Over the past few years, cars with keyless ignitions have become more and more popular, not just on high-end models but across the board. However, according to some news reports, there are some serious safety concerns about keyless ignition systems that anyone considering a car equipped with one should be aware of.
A keyless ignition system allows for a car to be started without actually putting a key into the ignition and turning it. Instead, a wireless key fob allows for the car to be started anytime the fob is inside the car. Usually, drivers carry the fob in their pocket and start the car with a push of a button. However, there is no “shut-off” mechanism in place in most of these systems, and once the driver gets out of the car the car can continue to run. This has led to a number of deaths from carbon monoxide poisoning.
In fact, two years ago, a Pennsylvania couple was found dead in their home. Their Lincoln was still running in the attached garage with the key fob used to start the car still in the vehicle. Instances like this one have led some lawmakers to seriously consider the regulation of keyless ignition systems. While this may seem like an unusual situation, there have been at least 13 confirmed carbon monoxide poisoning deaths caused by cars with keyless ignitions.
The Extent of the Concern
There are 276 models of vehicles equipped with a keyless ignition system, meaning that there are millions of cars on the road with these systems in place. The National Highway Traffic Safety Administration (NHTSA) endorsed a bill that would require any vehicle with a keyless ignition to alert the driver once he or she gets out of the vehicle. The NHTSA considered a rule that would automatically shut off a vehicle after it has been idling for a certain amount of time. Ultimately, however, the NHTSA did not support that rule.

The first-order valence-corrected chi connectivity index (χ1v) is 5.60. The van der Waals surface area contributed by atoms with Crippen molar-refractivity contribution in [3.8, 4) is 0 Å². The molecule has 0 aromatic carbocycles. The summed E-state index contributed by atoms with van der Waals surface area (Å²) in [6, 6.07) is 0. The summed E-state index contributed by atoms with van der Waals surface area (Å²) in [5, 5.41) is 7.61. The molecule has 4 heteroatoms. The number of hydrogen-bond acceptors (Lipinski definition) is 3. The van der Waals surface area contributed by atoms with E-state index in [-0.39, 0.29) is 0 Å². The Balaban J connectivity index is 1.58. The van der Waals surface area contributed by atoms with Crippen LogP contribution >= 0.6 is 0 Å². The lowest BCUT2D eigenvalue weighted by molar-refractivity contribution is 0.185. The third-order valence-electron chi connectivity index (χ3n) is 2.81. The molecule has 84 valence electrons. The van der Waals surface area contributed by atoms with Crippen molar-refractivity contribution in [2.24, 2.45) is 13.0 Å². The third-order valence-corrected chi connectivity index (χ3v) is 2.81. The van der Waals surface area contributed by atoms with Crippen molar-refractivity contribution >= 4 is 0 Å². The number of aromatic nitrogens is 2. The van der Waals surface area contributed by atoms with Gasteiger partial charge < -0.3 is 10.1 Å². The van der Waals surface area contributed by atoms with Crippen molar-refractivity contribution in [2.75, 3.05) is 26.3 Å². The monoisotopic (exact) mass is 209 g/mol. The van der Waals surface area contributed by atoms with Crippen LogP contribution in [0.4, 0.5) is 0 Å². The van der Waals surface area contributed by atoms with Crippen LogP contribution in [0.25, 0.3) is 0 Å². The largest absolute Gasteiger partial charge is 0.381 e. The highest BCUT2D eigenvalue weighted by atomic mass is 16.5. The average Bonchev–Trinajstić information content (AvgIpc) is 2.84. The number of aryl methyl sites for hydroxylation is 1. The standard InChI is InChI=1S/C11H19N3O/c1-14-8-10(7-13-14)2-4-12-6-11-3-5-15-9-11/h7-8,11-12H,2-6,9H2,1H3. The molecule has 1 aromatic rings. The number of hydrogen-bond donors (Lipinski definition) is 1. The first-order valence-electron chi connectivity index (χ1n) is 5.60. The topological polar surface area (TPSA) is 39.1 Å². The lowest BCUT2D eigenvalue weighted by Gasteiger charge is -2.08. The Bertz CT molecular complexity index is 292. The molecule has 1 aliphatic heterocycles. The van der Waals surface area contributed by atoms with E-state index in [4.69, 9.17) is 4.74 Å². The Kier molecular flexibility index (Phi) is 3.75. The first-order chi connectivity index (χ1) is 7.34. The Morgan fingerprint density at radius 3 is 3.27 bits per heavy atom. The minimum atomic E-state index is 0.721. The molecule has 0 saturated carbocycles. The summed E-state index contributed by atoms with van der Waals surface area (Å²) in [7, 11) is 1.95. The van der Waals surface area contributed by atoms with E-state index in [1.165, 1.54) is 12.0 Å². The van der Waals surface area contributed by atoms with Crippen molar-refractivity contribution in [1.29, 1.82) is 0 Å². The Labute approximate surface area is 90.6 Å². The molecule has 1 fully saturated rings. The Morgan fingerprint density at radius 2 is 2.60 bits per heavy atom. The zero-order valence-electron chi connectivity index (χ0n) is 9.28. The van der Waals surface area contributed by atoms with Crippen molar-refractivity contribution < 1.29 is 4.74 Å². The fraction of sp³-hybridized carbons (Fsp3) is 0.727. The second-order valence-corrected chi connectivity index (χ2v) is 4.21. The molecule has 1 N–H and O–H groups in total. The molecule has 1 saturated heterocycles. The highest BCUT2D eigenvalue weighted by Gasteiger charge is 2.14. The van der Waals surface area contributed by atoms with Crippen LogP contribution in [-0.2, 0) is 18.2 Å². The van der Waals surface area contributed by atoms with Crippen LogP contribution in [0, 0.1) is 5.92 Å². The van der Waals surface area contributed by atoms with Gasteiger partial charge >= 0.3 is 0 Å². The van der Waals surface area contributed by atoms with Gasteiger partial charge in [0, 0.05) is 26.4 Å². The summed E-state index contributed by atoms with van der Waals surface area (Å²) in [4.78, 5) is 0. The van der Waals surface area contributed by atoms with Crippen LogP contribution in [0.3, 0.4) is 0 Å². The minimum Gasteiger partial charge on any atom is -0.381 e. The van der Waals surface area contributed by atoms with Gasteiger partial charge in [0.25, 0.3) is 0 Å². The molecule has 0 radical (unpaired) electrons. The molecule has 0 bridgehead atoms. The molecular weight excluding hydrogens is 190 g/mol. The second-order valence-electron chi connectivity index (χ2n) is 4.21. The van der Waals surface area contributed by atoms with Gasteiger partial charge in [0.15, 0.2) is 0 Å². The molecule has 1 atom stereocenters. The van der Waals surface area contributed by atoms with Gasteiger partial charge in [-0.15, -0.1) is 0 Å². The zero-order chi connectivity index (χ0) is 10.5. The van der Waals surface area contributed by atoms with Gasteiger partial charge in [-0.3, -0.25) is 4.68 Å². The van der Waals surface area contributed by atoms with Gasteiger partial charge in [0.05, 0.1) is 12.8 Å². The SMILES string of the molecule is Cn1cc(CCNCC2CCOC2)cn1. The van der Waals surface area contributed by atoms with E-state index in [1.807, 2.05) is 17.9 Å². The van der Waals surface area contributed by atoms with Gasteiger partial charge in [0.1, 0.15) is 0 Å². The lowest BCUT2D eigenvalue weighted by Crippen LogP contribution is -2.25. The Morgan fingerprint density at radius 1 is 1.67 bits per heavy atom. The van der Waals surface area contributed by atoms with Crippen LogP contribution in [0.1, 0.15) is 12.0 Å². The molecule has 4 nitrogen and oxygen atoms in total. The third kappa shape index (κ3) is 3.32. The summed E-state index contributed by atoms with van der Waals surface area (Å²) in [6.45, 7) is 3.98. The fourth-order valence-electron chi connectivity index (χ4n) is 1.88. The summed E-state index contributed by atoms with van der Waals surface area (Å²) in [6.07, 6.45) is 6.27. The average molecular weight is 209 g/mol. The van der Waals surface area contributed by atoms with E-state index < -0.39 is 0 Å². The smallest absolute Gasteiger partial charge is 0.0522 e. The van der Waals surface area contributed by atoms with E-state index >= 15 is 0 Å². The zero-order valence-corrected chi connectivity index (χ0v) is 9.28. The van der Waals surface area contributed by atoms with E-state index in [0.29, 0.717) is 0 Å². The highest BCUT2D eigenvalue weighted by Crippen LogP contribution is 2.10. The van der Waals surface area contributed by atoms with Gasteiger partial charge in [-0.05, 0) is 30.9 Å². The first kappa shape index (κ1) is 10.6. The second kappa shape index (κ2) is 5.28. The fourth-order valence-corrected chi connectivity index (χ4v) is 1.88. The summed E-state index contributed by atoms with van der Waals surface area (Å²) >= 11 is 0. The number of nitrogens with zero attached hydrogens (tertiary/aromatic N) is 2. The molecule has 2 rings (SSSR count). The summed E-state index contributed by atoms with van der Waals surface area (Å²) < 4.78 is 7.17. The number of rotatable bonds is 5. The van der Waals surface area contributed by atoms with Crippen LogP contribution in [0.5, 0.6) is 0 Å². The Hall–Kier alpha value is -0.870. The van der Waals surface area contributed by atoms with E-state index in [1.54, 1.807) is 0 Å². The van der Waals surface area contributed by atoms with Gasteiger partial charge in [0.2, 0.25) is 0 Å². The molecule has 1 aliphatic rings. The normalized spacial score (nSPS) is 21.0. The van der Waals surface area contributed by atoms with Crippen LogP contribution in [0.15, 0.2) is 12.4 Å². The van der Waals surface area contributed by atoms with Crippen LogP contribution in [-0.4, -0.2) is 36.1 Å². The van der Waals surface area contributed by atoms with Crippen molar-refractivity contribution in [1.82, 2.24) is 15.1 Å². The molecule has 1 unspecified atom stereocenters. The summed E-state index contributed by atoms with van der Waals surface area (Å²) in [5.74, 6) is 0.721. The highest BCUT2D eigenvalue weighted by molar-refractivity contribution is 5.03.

Auto Safety and Technology
Most of the new technology in the automotive industry is focused on making vehicles safer and more convenient to drive. However, sometimes these two goals are at odds, as is the case with keyless ignition systems. Until federal regulations are announced, it is up to individual manufacturers to determine what features they include on their vehicles.
Product Liability Based on Automotive Technology
Whether it be a keyless ignition system, an airbag system, or any other convenience or safety feature in a vehicle, the vehicle manufacturer is ultimately responsible for the safety of their product. When a feature on a car or truck makes it dangerous to operate, the manufacturer may be held liable through a products liability lawsuit to those who are injured while using it.
Have You Been Injured by a Negligently Designed Vehicle?
Maybe your injuries were worsened by a negligently designed airbag system? Or perhaps a loved one died from carbon monoxide poisoning while a vehicle equipped with a keyless ignition was left running in the garage? In either case, if you or a loved one has recently been injured by a negligently designed feature in a car or truck, you may be entitled to monetary compensation to help you cover the costs of your injuries. To learn more, contact one of the skilled personal injury advocates at the Maryland-based law firm of Lebowitz & Mzhen Personal Injury Lawyers at 410-654-3600 today.
More Blog Posts:
State Supreme Court Reverses Plaintiff’s Award for Punitive Damages, Maryland Car Accident Attorney Blog, published October 7, 2015.
Driver in Tragic Oklahoma Parade Accident May Have Been Acting Intentionally, Maryland Car Accident Attorney Blog, published November 3, 2015.